Referring now to the drawing, shown therein is a schematic of a hydrogen source and associated equipment for extraction of negatively charged ionic hydrogen as a beam according to the invention. According to a governing principle of the invention, a very high density region of hydrogen atoms is generated near the surface of a hydride where electrons, generated by either a high electric negative charge on the hydride or by a low energy electron beam, can interact with neutral hydrogen atoms to form H- ions according to the reaction,
Ho +e- =H- (1)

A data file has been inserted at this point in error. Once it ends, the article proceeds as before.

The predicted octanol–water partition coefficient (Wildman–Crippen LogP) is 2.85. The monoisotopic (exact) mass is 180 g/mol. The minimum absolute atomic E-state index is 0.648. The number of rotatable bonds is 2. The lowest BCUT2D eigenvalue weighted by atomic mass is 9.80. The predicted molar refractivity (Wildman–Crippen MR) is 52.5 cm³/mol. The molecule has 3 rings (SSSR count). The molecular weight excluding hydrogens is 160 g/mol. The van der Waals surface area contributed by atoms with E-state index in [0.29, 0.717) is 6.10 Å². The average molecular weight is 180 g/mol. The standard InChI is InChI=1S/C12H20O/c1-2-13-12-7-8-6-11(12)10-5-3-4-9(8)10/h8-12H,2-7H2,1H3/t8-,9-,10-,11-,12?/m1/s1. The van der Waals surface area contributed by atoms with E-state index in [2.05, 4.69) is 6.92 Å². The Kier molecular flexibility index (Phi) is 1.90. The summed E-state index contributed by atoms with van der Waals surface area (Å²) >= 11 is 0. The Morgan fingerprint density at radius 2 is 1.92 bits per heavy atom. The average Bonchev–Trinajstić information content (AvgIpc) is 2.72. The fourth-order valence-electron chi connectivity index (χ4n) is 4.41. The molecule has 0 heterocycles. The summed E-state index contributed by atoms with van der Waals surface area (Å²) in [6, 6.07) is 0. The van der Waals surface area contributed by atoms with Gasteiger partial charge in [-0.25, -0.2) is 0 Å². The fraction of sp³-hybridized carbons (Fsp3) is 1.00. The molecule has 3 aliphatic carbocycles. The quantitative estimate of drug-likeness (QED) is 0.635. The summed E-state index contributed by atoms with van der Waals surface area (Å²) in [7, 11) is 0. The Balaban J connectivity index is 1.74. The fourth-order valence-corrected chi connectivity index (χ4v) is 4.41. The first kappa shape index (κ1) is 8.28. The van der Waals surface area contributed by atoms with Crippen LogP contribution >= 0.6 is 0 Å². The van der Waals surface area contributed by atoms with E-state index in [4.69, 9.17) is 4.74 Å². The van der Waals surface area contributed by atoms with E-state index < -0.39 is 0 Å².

Source 10 in one embodiment comprises a metal hydride which can store a substantial quantity of atomic hydrogen. For example, the hydrogen density of TiH2 (9.2×1022 atoms/cc) is greater than that of solid hydrogen at 4.2° K. (5.3×1022 atoms/cc) or of liquid hydrogen at 20° K. (4.2×1022 atoms/cc). Other binary and ternary metal hydrides suitable for use as source 10 may be selected by the skilled artisan guided by these teachings and may include the AB5 hydrides such as LaNi5, LaFe5, Ca Misch Metal Ni5, LaAlN5, and the like, and binary hydrides such as TiH2, VH2, LaH2, ZrH2 and the like. Many of the ternary hydrides have a formation enthalpy smaller than that of TiH2 and therefore produce larger partial pressures of hydrogen over the metal hydride. For example, TiFeH, when heated to 55° C. will decompose to produce a partial pressure of hydrogen of about 10 atm. Upon dissociation of the hydride, atomic hydrogen Ho diffuses rapidly to the surface of the hydride. For example, the hydrogen diffusion coefficient in niobium at room temperature is 10-5 cm2 /sec. Judicious choice of metal hydride will therefore allow control of hydrogen production from the hydride at a selected temperature. At the hydride surface, hydrogen atoms absorb sufficient (activation) energy to associate into pairs to form H2 molecules, which is the only specie which can leave the surface, and which association is avoided in accordance with effective practice of the invention.